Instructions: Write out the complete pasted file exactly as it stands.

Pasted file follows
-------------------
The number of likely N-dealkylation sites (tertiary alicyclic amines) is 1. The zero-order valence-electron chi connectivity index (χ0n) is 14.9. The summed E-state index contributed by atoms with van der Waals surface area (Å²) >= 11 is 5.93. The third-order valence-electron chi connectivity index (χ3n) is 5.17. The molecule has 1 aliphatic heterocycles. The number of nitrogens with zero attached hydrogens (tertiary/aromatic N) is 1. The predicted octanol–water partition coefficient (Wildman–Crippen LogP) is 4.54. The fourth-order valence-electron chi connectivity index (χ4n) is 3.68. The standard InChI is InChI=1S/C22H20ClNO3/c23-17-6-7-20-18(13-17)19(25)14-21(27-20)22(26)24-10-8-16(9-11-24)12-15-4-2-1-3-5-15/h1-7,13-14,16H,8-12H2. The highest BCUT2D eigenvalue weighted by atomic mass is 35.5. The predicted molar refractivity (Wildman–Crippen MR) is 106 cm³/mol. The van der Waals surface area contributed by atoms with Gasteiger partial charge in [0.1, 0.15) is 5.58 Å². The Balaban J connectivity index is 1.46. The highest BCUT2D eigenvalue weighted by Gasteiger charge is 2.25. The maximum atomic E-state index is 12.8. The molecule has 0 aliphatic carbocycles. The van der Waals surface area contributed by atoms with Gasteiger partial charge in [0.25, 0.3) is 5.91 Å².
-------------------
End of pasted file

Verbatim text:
The number of likely N-dealkylation sites (tertiary alicyclic amines) is 1. The zero-order valence-electron chi connectivity index (χ0n) is 14.9. The summed E-state index contributed by atoms with van der Waals surface area (Å²) >= 11 is 5.93. The third-order valence-electron chi connectivity index (χ3n) is 5.17. The molecule has 1 aliphatic heterocycles. The number of nitrogens with zero attached hydrogens (tertiary/aromatic N) is 1. The predicted octanol–water partition coefficient (Wildman–Crippen LogP) is 4.54. The fourth-order valence-electron chi connectivity index (χ4n) is 3.68. The standard InChI is InChI=1S/C22H20ClNO3/c23-17-6-7-20-18(13-17)19(25)14-21(27-20)22(26)24-10-8-16(9-11-24)12-15-4-2-1-3-5-15/h1-7,13-14,16H,8-12H2. The highest BCUT2D eigenvalue weighted by atomic mass is 35.5. The predicted molar refractivity (Wildman–Crippen MR) is 106 cm³/mol. The van der Waals surface area contributed by atoms with Gasteiger partial charge in [0.1, 0.15) is 5.58 Å². The Balaban J connectivity index is 1.46. The highest BCUT2D eigenvalue weighted by Gasteiger charge is 2.25. The maximum atomic E-state index is 12.8. The molecule has 0 aliphatic carbocycles. The van der Waals surface area contributed by atoms with Gasteiger partial charge in [0.25, 0.3) is 5.91 Å².